So, if the cable is compatible with HDMI version 1.4, and has been tested to meet the performance standards of HDMI version 1.4, why don't we just cut to the chase and call it "HDMI 1.4 cable" or "HDMI 1.4 compliant cable"? Well, HDMI is a registered trademark owned by HDMI Licensing, LLC; we are, as an HDMI Adopter, a licensee of that trademark, manufacturing products which carry the HDMI logos, and for that reason we try to stay compliant with HDMI Licensing's trademark usage guidelines, and those guidelines specifically prohibit the use of HDMI specification version numbers as a descriptive term for an HDMI cable. Accordingly, a cable may have been tested under HDMI specification 1.4; it may have been tested under the same standards applicable to testing under HDMI specification 1.4; it may have been certified compliant under HDMI 1.4; but it is not, despite any or all of those things, to be called a "1.4 cable."
At first blush, this may seem confusing. In fact, it's intended to be just the opposite. The problem with reference to version numbers in HDMI cable is that the use of version numbers creates a lot of false impressions and misunderstandings. For example, when HDMI 1.3 introduced new features, such as additional audio format support, consumers widely assumed that this meant that along with buying an HDMI 1.3 compliant DVD player and receiver which support these new features, one would need to buy a new HDMI 1.3-compliant cable. This was completely incorrect; but vendors certainly took advantage of it and used it to sell people new cables when the cables they already owned would work just fine.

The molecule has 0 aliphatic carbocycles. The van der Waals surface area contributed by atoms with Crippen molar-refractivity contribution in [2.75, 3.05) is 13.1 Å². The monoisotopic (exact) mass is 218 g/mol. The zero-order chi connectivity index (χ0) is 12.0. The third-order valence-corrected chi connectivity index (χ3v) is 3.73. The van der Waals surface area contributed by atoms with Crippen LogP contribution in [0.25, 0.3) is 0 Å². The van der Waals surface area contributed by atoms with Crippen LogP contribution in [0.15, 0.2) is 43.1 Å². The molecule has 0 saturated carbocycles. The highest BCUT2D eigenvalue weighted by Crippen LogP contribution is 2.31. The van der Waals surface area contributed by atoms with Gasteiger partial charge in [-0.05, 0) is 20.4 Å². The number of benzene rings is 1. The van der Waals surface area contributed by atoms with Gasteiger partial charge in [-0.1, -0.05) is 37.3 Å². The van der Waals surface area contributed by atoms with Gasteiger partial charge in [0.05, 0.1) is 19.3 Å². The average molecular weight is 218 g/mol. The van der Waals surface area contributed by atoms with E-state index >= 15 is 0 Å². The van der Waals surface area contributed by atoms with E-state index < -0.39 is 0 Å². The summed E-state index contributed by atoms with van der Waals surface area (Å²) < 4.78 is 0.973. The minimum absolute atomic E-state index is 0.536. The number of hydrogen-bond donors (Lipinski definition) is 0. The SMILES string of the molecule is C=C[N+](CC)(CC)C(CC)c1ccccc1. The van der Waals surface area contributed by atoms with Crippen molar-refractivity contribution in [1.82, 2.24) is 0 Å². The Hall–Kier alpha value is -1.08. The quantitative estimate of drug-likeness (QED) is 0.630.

What makes the use of version numbers even more confusing and useless to the consumer is that if it were proper to call something a "1.4 cable," that designation would still really be quite meaningless. Cables that were certified by the HDMI testing centers all the way back to the beginning of the HDMI specification would all qualify as "1.4 cables," because those cables remain compliant with all versions of the HDMI specification, including 1.4.